Now that being said, I have to say that about 20 years ago, I WAS a vegetarian. I read the books and I was a member of an organization called the “Natural Hygienic Society” (it is now called The Natural Health Society) and I attended their conferences. I was an enthusiastic supporter of a vegetarian lifestyle…that is until I started having problems such as MASSIVE hypoglycemia, hair loss (my hair was falling out by clumps like if I was undergoing chemotherapy!), bruises and cuts that refused to heal (I had purples scars), brain fog all the time, I was bloated all the time and my body turned into the most disgusting stinky fart manufacture you could have ever imagined! (I ate legumes like kidney beans, black beans and all the likes for proteins) AND before I started being vegetarian, I weighted 145 lbs. After about a year of vegetarianism, I went up to a wooping 185 lbs!!!! 50 freaking pounds of disgusting fat clung to me! And it was right around my waistline (I had what I called a “self-floatation device. If I had been thrown off a boat, I would have floated with that yucky fat). I now believe I was on my way to becoming diabetic! Lovely! To say that I was depressed and discouraged was a gross understatement. I started praying to God because I could no longer live like this. To make a long story short, I obtained my miracle. One day, while I had to wait for a contractor to come to our tenant’s house, I was walking around lost in my thoughts and one of my feet hit their bookshelf. A book fell open and I caught it with my hands. I was a bit surprised. When I looked in the book on the page where it was open and I started reading, I also started bawling! It was describing the symptoms I had! This was the book “The Zone Diet”!!! I bought the book, read it and restarted eating chicken and fish. The results were nothing short of miraculous: within a matter of DAYS the brain fog was gone! I stopped eating legumes and the bloating and gases disappeared. Within a matter of a few weeks, the scars healed and so did the bruises, my hair stopped falling and finally, the excess of fat that had clung to me for so long melted like if I were a snowman in spring!

    Today, I am still a meat eater although I stay away completely from commercial beef (I only eat organic buffalo meat occasionally). Salmon and fish are my preferred sources of protein although I eat, frankly, I think too much chicken even though it is labeled “organic”. I eat duck eggs which I buy from a lovely lady at the Farmers’ Market who raises her ducks in Sonoma in a totally natural way (they roam free on her farm). My fruit and vegetables come mostly from the Farmers’s market. I eat A LOT of vegetables (my husband teases me and says to me he wonders in between me and a cow who eats more greens). Dandelion greens and other bitter leafy vegetables are part of my daily “livet” (I refused to use the word “diet” as I eat to live, NOT TO DIE!) as well as cucumber, bell peppers, purple cabbage, jicama, etc. I also enjoy eating organic or at least pesticide-free fruit.

    A few years ago, I managed to eliminate ALL refined sugar from the substances I eat. I eliminated milk products too. I also almost completely eliminated all grains from my food (no more cereals, pastries, bread, rice). I occasionally eat a pizza made with dough but that is also something I intend to eliminate as I know it is not the healthiest. As you can imagine, legumes have been OUT of my lifestyle for many years. I don’t care about what anybody says regarding the health benefits of eating legumes: I am a woman with dignity and turning into a disgusting fart manufacture is NOT FOR ME! No amount of soaking and rinsing has worked for me so no more beans for me, thank you very much!
    I now weigh 140-145 lbs (I am 5 foot 7) which is A LOT healthier than 185 lbs, I exercise regularly and I am A LOT healthier than back then when I was a vegetarian with all those health problems.

    Despite all those challenges, I am still open to the idea of becoming a vegetarian again but IF and WHEN I embarked on that journey, I would definitely consult with a health professional who could guide me to become a HEALTHY and VIBRANT vegetarian. I will NEVER again allow myself to go through the hell I went through back then, EVER! PERIOD!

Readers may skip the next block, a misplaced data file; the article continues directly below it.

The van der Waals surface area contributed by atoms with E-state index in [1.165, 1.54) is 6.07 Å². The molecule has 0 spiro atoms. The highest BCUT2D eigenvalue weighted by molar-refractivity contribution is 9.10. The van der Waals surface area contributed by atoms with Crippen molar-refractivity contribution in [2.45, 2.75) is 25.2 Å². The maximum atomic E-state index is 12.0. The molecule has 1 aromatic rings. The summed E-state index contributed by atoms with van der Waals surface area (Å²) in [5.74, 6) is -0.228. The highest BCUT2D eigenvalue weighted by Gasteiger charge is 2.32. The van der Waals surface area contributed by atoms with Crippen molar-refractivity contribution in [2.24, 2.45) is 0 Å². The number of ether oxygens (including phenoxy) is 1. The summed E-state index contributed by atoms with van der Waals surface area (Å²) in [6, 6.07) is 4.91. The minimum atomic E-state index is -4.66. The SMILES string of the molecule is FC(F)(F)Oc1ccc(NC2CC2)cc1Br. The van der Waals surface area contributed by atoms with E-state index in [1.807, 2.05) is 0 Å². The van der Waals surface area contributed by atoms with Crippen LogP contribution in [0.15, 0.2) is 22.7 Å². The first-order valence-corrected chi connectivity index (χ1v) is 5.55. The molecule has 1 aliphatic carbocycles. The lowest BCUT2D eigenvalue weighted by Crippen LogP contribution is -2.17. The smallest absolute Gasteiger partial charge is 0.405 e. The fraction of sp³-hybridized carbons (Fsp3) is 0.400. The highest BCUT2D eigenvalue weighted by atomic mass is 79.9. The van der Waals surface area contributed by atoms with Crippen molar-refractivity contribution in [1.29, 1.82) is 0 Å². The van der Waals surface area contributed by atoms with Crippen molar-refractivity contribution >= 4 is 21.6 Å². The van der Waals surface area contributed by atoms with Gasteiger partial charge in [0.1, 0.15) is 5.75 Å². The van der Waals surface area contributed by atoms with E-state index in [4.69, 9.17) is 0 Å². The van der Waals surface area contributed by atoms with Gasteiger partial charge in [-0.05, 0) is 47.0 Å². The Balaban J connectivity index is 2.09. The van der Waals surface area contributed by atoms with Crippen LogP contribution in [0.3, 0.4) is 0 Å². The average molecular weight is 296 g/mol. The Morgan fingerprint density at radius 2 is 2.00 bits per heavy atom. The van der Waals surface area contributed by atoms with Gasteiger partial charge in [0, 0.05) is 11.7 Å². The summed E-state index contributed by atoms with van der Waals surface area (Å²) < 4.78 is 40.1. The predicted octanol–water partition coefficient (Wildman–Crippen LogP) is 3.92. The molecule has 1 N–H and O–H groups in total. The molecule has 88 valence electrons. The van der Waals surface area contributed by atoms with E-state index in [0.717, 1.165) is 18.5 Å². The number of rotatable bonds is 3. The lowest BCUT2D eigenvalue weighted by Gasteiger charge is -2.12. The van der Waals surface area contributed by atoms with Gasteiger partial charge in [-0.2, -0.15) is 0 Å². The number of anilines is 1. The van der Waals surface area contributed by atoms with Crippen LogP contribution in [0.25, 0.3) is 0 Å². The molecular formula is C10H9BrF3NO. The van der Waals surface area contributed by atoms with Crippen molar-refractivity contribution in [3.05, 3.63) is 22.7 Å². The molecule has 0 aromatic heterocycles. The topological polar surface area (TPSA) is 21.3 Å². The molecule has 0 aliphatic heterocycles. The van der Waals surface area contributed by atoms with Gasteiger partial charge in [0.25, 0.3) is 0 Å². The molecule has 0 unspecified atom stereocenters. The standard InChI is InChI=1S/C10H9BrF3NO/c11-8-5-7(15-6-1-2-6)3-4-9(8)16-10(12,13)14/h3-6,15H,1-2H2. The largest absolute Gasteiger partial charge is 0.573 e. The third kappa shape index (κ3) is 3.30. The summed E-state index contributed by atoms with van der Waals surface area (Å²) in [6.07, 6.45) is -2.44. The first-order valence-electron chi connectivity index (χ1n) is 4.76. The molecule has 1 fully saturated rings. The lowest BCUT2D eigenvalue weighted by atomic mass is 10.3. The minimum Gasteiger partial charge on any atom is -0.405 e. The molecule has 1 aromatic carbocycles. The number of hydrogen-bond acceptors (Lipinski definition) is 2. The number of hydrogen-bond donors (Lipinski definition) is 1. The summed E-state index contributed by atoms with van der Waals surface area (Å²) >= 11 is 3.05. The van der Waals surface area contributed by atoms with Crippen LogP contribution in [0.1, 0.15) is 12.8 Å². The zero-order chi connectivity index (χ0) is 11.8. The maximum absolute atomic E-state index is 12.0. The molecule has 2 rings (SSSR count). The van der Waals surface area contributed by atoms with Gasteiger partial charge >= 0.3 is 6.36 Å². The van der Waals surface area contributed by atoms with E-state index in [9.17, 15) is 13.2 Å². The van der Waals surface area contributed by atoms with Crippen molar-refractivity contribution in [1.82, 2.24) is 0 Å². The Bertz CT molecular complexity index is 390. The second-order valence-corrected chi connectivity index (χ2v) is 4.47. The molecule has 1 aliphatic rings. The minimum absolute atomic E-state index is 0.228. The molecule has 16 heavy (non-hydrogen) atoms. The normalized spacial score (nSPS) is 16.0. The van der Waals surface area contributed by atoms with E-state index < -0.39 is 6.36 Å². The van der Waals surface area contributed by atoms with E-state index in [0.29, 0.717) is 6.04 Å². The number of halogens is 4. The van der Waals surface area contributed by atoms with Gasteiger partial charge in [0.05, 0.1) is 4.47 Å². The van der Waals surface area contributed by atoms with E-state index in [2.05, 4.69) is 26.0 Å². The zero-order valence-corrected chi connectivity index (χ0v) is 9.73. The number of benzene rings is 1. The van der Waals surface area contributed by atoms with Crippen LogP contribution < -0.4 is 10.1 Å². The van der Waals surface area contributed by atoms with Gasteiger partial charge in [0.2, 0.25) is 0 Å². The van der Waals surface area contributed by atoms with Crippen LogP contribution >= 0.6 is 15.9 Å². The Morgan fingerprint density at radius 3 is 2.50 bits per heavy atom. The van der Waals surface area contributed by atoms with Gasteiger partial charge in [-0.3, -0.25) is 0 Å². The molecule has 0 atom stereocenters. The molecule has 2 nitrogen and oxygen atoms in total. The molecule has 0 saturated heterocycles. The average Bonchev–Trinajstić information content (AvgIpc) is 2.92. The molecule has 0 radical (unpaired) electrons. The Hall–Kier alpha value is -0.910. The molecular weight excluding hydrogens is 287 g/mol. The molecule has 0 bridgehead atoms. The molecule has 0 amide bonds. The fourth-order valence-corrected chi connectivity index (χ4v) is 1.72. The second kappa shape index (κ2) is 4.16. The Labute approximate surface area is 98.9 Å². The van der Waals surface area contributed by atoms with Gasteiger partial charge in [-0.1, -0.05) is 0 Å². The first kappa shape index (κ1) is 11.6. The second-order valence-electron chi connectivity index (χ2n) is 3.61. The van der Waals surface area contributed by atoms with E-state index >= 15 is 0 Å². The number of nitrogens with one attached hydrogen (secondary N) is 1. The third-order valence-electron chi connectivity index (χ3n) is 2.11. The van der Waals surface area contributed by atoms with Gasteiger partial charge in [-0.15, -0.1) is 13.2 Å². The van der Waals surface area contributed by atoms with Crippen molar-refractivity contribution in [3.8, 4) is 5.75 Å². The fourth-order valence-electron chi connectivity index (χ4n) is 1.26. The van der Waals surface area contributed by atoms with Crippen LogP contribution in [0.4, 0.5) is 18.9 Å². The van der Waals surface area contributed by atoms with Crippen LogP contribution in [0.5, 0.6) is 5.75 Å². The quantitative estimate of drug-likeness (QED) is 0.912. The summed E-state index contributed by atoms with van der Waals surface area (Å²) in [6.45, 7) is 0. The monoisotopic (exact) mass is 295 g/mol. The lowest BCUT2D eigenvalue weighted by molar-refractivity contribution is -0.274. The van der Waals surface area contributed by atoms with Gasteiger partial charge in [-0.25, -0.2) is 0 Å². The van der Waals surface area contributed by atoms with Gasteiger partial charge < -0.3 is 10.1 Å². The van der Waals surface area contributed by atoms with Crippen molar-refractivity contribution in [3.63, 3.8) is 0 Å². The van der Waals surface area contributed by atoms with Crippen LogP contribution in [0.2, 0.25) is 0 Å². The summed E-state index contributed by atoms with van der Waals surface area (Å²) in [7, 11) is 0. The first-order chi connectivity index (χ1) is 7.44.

3. Florida Louise Taillon

    I think being vegan is very good for you, the healthy way. Too many lives are taken for convenience’s sake, and antiquated culture/traditions. I think some vegan products are not very good, but then again, they are also convenience products. I would rather have vegan convenience products (that don’t kill anyone) once in a while, amongst a myriad of other nutrition sources, including a lot of lower oxalate fresh greens, fruits, nuts and seeds, as well as whole organic cereal (not sprayed or artificially grown with unnatural chemicals).
    I think it is funny that with the break down of so called family values, some of the long standing traditions of gathering around the well roasted, well stewed (or sometimes even raw) carcasses of animals still has the hold it had, when nearly no one hunts for food. I feel we should all, within the possible become gardeners for our own sakes and grow some of our own food, and pay local gardeners for the rest, as much as humanly possible.

  4. Good points in the article and agreed that everyone would benefit for a lower consumption of animal products. One distinction is worth mentioning: a vegan diet is motivated mostly by ethical reasons such as saving animals and the planet and it is not really concerned with the health aspect of the person who takes on such a diet, usually them choosing to consume many processed vegan products; a whole foods plant based diet also entails abstaining from any animal derived products, however, the motivating factor for making such a dietary change is usually the person’s own health therefore they will usually choose nutritionally dense whole foods and very little processed products therefore this is a healthier version of a vegan diet.

  5. I have never had an issue with eating meat. A high % of the animal kingdom do. We are simply part of that. What I do object to is the way animals are reared and treated to feed a small % of the worlds population that don’t have regard for what it is, where it came from or have gratitude for the food in front of them. I don’t have regard for the food manufacturers who are destroying he human race with food that is not good for us and is blatantly destroying the world through stripping it of essential resources.

    I have moved significantly to plant based which has resulted in amazing health results. Yes I still have a small amount of animal protein, but I spend more on the small amount I buy from reputable sources than the amount I used to spend on a lot more.

  6. This is a brief and a really nice article. I want to be a healthy vegan, transitioning from vegetarian diet. It is very interesting to see that you understand a lot about why being vegan is healthy and you accepts that you don’t follow it. I am just curious to understand why people even after understanding it don’t try to change, like if I may ask what stops you to become a vegan if you understand all this? Thank you.

Leave a Comment

Your email address will not be published. Required fields are marked *

Scroll to Top